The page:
According to the International Renewable Energy Agency (IRENA), the North African market is set to dominate the continent’s renewables penetration in 2023 and beyond, driven by massive solar, wind and green hydrogen projects deployment.
Egypt, Tunisia, Sudan, Algeria and Morocco have each set ambitious national renewable energy policies, with large-scale clean energy projects both underway and in the works. Morocco, for instance, is set to become a major green hydrogen exporter while Egypt could account for five percent of the global green hydrogen market by 2040 – according to the World Bank.
With North African countries seeking to maximize the massive renewable energy potential across the Maghreb region, giant wind and solar energy projects, including Morocco’s 7.5 GW Amun solar PV facility and Egypt’s 560 MW Abydos solar PV and 505 MW Amunet wind projects, are underway.
Regional mechanisms such as the Regional Center for Renewable Energy and Energy Efficiency and the Pan-Arab Sustainable Energy Strategy – 2030 have the potential to drive private sector investments, encourage technical skills development and knowledge sharing, and enable North Africa to achieve its goal of deriving 12.4% of its energy from renewables by 2030, according to IRENA.
With a growing number of West African countries establishing national renewable energy and energy access targets, the region is eyeing universal energy access on the back of heightened renewables rollout. According to IRENA, the region’s solar, wind and hydropower potential present opportunities for countries such as Ghana, Senegal, Ivory Coast, Mali and Guinea to boost the reliability of their energy mix. With annual average solar irradiation of 2 100 kilowatt hours per square meter and wind speeds averaging 6 meters per second, West Africa’s renewables potential is yet to be tapped to drive socioeconomic developments. According to a report released by Wärtsilä in late October, 2022, Nigeria has the potential to achieve 100% renewable energy by 2060, while Mauritania ranks among Africa’s top deployers of solar and green hydrogen projects, with the $40-billion Aman hydrogen and the 3GW Project Nour Solar PV already under construction.
Representing Africa’s third-largest energy market, Southern Africa accounts for approximately 25% of Africa’s hydropower capacity, 41% of installed wind power and over 60% of the continent’s utility-scale solar generation. With South Africa maximizing investments in solar, wind and in developing a green hydrogen economy, and Mozambique boosting its hydropower capacity whilst Botswana and Angola are kickstarting solar deployments, the region’s renewables market is set to become one of Africa’s fastest growing in 2023 and beyond. Namibia, with its massive investments in solar, wind and green hydrogen industries, is also set to play a key role in the expansion of the regional renewables market.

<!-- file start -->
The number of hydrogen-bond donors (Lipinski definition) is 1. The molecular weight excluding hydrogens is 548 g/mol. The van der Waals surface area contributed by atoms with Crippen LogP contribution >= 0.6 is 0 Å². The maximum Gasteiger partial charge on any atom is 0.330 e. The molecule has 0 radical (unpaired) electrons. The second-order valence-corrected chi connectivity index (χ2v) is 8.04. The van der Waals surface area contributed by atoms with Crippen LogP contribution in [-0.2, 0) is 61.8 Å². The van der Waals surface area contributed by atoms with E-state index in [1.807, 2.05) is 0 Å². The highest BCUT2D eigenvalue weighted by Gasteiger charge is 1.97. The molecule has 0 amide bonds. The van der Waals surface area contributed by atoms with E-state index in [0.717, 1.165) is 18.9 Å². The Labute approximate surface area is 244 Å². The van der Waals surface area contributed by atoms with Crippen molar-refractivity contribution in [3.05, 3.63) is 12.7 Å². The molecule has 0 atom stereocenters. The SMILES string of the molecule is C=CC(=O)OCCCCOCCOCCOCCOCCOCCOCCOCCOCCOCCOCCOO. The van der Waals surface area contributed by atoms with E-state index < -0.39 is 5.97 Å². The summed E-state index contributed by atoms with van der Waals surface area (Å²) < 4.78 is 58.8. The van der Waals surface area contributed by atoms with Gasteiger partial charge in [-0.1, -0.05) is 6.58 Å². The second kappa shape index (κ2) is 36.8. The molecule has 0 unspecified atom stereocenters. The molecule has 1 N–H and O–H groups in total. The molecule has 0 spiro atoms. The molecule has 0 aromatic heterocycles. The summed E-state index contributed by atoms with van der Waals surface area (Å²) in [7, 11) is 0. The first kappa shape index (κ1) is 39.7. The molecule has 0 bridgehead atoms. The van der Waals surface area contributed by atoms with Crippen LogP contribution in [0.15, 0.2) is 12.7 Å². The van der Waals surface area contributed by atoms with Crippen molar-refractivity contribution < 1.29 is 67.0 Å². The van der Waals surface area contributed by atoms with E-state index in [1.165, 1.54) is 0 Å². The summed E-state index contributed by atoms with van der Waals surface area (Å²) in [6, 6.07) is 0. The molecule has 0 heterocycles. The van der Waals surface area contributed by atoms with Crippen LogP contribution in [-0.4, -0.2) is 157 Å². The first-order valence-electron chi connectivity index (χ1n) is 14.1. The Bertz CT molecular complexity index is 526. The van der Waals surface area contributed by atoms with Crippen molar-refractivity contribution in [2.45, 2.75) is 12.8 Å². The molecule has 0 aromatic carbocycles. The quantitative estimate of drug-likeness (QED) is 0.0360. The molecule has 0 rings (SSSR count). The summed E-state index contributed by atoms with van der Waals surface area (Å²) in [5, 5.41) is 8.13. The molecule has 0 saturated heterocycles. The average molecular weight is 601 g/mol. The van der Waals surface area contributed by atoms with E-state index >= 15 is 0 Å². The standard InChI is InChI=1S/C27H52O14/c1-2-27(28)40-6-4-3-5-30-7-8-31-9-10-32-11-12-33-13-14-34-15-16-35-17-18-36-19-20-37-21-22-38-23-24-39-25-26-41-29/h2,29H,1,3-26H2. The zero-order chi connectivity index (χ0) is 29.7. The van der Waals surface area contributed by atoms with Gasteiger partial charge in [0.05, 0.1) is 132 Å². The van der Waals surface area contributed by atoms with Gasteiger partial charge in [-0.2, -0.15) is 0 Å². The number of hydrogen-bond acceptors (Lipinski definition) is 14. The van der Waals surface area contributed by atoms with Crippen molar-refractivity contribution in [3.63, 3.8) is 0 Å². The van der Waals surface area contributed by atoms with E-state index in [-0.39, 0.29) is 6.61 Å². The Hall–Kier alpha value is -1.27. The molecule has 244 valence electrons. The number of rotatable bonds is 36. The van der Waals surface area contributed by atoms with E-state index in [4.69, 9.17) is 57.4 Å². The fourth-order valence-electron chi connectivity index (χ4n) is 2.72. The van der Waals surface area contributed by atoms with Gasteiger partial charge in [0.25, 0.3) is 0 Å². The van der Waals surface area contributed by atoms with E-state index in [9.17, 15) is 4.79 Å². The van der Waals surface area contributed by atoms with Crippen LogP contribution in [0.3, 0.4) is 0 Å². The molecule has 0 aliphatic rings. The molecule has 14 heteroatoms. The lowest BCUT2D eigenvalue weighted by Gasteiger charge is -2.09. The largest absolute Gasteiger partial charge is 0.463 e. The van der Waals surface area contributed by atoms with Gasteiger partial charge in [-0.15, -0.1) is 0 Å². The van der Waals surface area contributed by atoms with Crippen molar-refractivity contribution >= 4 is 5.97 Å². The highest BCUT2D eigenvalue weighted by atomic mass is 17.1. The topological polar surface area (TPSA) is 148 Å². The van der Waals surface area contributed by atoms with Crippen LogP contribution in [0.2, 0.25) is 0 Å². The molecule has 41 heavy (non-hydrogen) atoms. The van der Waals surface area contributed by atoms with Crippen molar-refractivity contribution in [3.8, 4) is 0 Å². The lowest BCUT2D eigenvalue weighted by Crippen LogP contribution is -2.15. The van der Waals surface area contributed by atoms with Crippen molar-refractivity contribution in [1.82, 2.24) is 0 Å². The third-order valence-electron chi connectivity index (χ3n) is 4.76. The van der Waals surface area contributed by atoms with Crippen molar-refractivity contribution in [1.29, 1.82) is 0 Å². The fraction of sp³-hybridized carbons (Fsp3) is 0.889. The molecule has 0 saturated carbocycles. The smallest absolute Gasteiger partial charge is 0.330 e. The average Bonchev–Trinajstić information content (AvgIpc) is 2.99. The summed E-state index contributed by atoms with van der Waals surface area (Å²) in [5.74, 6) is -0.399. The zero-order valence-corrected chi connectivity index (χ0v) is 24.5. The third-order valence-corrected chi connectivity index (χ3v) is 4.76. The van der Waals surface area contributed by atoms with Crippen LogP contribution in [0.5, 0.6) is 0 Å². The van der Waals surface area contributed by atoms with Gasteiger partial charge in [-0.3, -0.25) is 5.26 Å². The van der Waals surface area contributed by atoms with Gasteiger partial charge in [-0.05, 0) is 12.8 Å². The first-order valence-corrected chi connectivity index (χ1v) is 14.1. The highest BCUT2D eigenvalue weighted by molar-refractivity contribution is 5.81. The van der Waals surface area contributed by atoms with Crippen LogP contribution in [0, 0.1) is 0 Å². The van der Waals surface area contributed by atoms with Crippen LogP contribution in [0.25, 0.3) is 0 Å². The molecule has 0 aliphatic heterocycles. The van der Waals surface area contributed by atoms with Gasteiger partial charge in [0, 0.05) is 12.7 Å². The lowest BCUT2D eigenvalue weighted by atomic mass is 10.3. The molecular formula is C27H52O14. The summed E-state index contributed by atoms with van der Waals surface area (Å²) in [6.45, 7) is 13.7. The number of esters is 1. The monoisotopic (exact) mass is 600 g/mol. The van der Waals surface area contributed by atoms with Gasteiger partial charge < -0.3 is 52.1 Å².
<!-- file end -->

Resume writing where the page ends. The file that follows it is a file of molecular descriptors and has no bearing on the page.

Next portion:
The region’s East African Centre of Excellence for Renewable Energy and Energy Efficiency, coupled with project deployment and electrification efforts by countries such as Kenya, Rwanda, Uganda and Tanzania, are set to drive renewable energy industry growth. Developments in the region include TotalEnergies 120 MW solar PV capacity rollout in Uganda’s Kapeeka, Iganga, Tororo, Kumi, Bukedea and Palisa areas, HDF Energy’s installation of Uganda’s first green hydrogen power plant and the International Finance Corporation’s $150 million in loan financing to support smart energy projects in Kenya.
East Africa’s geothermal sector, with Kenya ranking as the largest African producer of geothermal, followed by Ethiopia, has the potential to provide energy security, price stability, reductions in greenhouse gas emissions and renewables market expansion with countries in the region seeking to address chronic electricity shortages disrupting economic growth.
According to IRENA, the region’s abundant solar and hydropower resources will drive the growth of the renewables market as countries such as Angola, Chad and the Democratic Republic of Congo optimize energy developments to boost consumer access to electricity. IRENA predicts Central Africa has the potential to generate 1 055 GW of electricity from solar and 31 GW from wind whilst the Delft University states that the region’s hydropower potential ranges at 767 GW.